Saturday, September 5, 2009

The King is Dead, Long Live the King

Ah, Teddy, the great lion of the Senate is dead. I wonder who will take his place? No one who is on the scene right now seems even close to being able to fill his shoes. Certainly not the other Massachusetts senator, the mealy-mouthed John Kerry. When Kennedy roared, people listened. No one listens to Kerry. His wife, Teresa, is the lion in that family. On either the Senate floor or in the younger generation of Kennedy's, I see only pale imitations of the patriarch.

I went to Washington once to testify before a Senate policy forum on unemployment that Kennedy was hosting. There were a handful of us, unemployed and poverty-stricken all, who were flown into our nation's capitol to participate. It was heady stuff for us to stay at an elegant hotel in Georgetown, to be wined and dined at a fine restaurant, to ride the senators' little subway between the Capitol building and their office building, to have lunch in the Senate dining room (Senateburger - $5.00, which was a lot in 1984), to visit Kennedy's office to view all the memorabilia of Kennedy accomplishments, including that of JFK's presidency, to be given a limousine ride to see all the landmarks of Washington.

It was obvious even then that Kennedy was a rock star of the Senate. The hearing room was filled with Senators and media people who were all ignoring each other until Kennedy made a late, grand entrance, at which time, every reporter and camera swung as one in his direction. The Boss had arrived.

He greeted each of us at the witness table. I still have the picture of our handshake. But I felt no warmth flowing from him. I got the distinct impression that he was all about the big picture, that he cared about us collectively but not personally. His focus was on issues, not individuals. That wasn't anything I felt slighted by. I acknowledged that his visions were larger than me as a person but that almost every political battle he fought was for the betterment of people like me....the uninsured, the unemployed, the discriminated against.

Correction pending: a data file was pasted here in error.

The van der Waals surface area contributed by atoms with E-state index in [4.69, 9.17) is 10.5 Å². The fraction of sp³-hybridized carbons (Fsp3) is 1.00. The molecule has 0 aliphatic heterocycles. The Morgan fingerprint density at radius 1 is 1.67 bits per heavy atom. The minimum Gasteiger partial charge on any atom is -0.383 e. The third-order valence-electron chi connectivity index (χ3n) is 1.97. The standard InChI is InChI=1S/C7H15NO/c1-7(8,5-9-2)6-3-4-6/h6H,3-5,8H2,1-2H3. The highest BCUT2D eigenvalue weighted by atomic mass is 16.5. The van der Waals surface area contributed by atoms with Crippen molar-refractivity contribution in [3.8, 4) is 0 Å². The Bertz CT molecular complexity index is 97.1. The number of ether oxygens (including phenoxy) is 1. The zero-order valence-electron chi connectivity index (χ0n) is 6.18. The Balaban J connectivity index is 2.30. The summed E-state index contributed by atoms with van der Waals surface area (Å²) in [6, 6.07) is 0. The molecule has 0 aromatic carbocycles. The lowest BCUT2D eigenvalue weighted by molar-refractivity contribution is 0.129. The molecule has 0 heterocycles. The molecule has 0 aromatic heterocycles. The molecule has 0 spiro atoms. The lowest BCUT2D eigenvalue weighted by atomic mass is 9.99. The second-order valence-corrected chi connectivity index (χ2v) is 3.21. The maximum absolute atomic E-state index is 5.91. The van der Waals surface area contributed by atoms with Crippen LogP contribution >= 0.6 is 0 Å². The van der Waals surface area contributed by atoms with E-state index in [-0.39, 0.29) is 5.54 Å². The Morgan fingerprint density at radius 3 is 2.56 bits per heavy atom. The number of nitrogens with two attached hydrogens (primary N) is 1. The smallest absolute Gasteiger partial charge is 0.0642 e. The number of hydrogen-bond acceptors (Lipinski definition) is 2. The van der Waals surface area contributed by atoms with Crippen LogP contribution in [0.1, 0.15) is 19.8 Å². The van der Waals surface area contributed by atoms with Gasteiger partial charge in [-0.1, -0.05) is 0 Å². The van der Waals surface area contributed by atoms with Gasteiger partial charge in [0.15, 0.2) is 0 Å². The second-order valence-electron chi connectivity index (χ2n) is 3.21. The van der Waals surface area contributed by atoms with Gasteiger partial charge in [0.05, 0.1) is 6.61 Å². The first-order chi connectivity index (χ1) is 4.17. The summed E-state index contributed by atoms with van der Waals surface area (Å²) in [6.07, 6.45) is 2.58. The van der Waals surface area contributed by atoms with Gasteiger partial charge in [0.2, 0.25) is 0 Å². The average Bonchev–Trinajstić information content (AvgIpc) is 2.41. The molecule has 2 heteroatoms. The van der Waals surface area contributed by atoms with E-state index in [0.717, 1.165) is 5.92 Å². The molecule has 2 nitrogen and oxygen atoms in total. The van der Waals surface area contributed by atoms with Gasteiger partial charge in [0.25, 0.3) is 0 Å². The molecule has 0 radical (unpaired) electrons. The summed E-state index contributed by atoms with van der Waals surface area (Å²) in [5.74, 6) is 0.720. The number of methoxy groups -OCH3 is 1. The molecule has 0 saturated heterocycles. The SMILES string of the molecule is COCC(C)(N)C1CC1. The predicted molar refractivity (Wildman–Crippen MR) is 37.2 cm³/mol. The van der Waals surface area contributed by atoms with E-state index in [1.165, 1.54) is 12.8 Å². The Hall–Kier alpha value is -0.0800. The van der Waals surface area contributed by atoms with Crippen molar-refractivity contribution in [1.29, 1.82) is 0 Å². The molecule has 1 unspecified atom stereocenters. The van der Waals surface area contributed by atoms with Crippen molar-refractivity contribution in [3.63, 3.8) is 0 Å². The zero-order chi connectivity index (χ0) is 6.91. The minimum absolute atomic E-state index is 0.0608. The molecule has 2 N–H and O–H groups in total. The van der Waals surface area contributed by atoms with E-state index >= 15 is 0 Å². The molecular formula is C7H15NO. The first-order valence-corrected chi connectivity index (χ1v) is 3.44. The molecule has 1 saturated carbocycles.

I turned against him during the primaries of 2008, both he and Caroline, whom I'd long admired, when they supported Barack Obama. To me, that tarnished both of them. I will always believe that they were motivated in large part by the fear that the Kennedy dynasty would be superceded by the Clinton dynasty....and that they weren't about to let that happen. Above all, the Kennedy legacy had to be protected against the upstart Clintons.

I don't know how much their endorsement affected the outcome. It wasn't even enough to enable Obama to carry Kennedy's own state of Massachusetts against Hillary. Both Bill and Hillary Clinton had campaigned for Ted in his last election when he had a surprisingly strong opponent so it was a slap in the face when he took Hillary's rival under his wing during the primaries. I guess his main loyalty was to his family and that's the way it played out. Although I remained an admirer of Senator Kennedy, I never felt the same fondness for Kennedy the man as I'd had before.

Still, Ted Kennedy will remain forever as one of the giants of American politics. He went from being the handsome, spoiled, lazy younger son, with Chappaquidick hanging over his past as an indelible black blot, to losing one brother who was president to losing another brother (who I firmly believe would have been president) to stepping up as the leader of the family. He could have said, "screw politics, the Kennedy's have sacrificed enough for the people," and lived a life of ease, but he didn't. Rather he worked tirelessly for over four decades to improve conditions for those who hadn't been given as much as he had.

Rest in peace, Teddy. You earned your place in history.

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